THIS STORY HAS BEEN FORMATTED FOR EASY PRINTING

Residents recall January 1942 visit

Thomas Studley left Hingham for boot camp on the morning Eleanor Roosevelt visited. Thomas Studley left Hingham for boot camp on the morning Eleanor Roosevelt visited. (Robert E. Klein for The Boston Globe)
By Constance Lindner
Globe Correspondent / June 9, 2011

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John Thomas was just 2 years old when Eleanor Roosevelt came to his Hingham neighborhood on Jan. 6, 1942. But he heard the details of the visit many times from his mother.

Two limousines pulled up to the Stoddard Road house, just across from the Thomas home, according to the story told by Florence Thomas, and men in dark suits began walking up and down the street.

Roosevelt had been invited by photographer Frances Cooke Macgregor, who lived at 7 Stoddard Road, to collaborate on their photo essay, “This Is America.’’ Macgregor’s publisher, G.P. Putnam’s Sons, had suggested the collaboration with Roosevelt, and Macgregor made the visit a condition of acceptance.

Later that day, the two women attempted — unsuccessfully — to sit in unnoticed on a League of Women Voters meeting, visited Hingham’s new ammunition depot, chatted with the minister and sexton of Old Ship Church, and returned to Macgregor’s home, according to Alexander MacMillan, a member of the Hingham Historical Society.

There, the first lady sipped bouillon while listening on the radio to her husband’s State of the Union address, in which he said the nation has been “compelled to learn how interdependent upon each other are all groups and sections of the population of America.’’

Just four nights earlier, Thomas Studley was serving ice cream sodas at his job at a Hingham drugstore when his chums stopped by, talked about enlisting, and asked if Studley wanted to join them. So on the morning of Roosevelt’s visit, Studley, Eddie Howard, and Al Osborne took the first train out of town for boot camp at Fort Devens.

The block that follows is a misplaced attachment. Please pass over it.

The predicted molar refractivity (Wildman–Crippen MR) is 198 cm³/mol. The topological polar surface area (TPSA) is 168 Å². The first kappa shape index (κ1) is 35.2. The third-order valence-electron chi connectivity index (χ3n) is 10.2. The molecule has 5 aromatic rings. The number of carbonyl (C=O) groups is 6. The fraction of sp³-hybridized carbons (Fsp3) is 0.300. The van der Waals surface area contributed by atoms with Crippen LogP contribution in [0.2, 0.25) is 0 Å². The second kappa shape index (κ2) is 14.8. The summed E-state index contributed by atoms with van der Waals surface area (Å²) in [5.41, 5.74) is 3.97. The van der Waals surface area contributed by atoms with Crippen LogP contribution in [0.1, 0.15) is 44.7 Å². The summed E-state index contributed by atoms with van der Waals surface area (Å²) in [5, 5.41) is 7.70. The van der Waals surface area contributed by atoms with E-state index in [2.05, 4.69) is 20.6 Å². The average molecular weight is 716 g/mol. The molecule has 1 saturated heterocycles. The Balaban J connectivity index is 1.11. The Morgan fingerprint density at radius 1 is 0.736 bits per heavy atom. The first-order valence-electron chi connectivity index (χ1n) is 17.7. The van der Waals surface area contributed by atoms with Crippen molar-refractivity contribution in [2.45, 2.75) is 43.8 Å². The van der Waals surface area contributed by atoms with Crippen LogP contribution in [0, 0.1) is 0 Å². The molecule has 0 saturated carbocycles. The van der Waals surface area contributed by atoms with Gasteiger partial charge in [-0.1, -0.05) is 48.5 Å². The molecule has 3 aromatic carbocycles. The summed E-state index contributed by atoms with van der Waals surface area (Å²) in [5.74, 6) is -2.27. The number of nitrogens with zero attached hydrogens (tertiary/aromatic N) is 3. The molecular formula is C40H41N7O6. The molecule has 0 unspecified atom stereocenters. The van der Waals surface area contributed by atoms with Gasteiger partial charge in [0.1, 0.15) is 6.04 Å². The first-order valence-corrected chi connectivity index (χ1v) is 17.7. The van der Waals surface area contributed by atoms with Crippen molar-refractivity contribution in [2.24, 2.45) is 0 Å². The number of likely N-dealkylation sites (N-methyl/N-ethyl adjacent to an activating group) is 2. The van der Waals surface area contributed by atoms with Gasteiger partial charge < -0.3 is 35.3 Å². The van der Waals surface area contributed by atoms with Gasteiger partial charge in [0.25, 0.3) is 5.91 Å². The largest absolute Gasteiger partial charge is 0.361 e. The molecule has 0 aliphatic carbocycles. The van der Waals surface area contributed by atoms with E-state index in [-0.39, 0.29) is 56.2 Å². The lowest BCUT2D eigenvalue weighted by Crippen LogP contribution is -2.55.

“My mother drove us to the station that morning,’’ Studley, now 91, recalled in a recent interview, “and I was just thinking the other day, Eddie didn’t know he would be buried in Arlington National Cemetery. . . . There are some days you never forget.’’

When it was time for Roosevelt to leave, Florence Thomas was standing in her front yard and holding John in her arms. As the first lady made her way to the limo, she nodded in acknowledgement to the surprised Mrs. Thomas.

Florence Thomas later obtained a copy of “This Is America’’ and often wrote notes to go with the photographs, said John Thomas, now 71 and living again in his childhood home. Such good memories were associated with the book that he bought two copies 15 years ago. The book is out of print, and copies go for as much as $300.

Thomas recalls that his mother also talked with him about the familiar people and places in the book. One of the photos, however, needed no explanation: It shows 2-year-old John sitting at the dinner table with his family.

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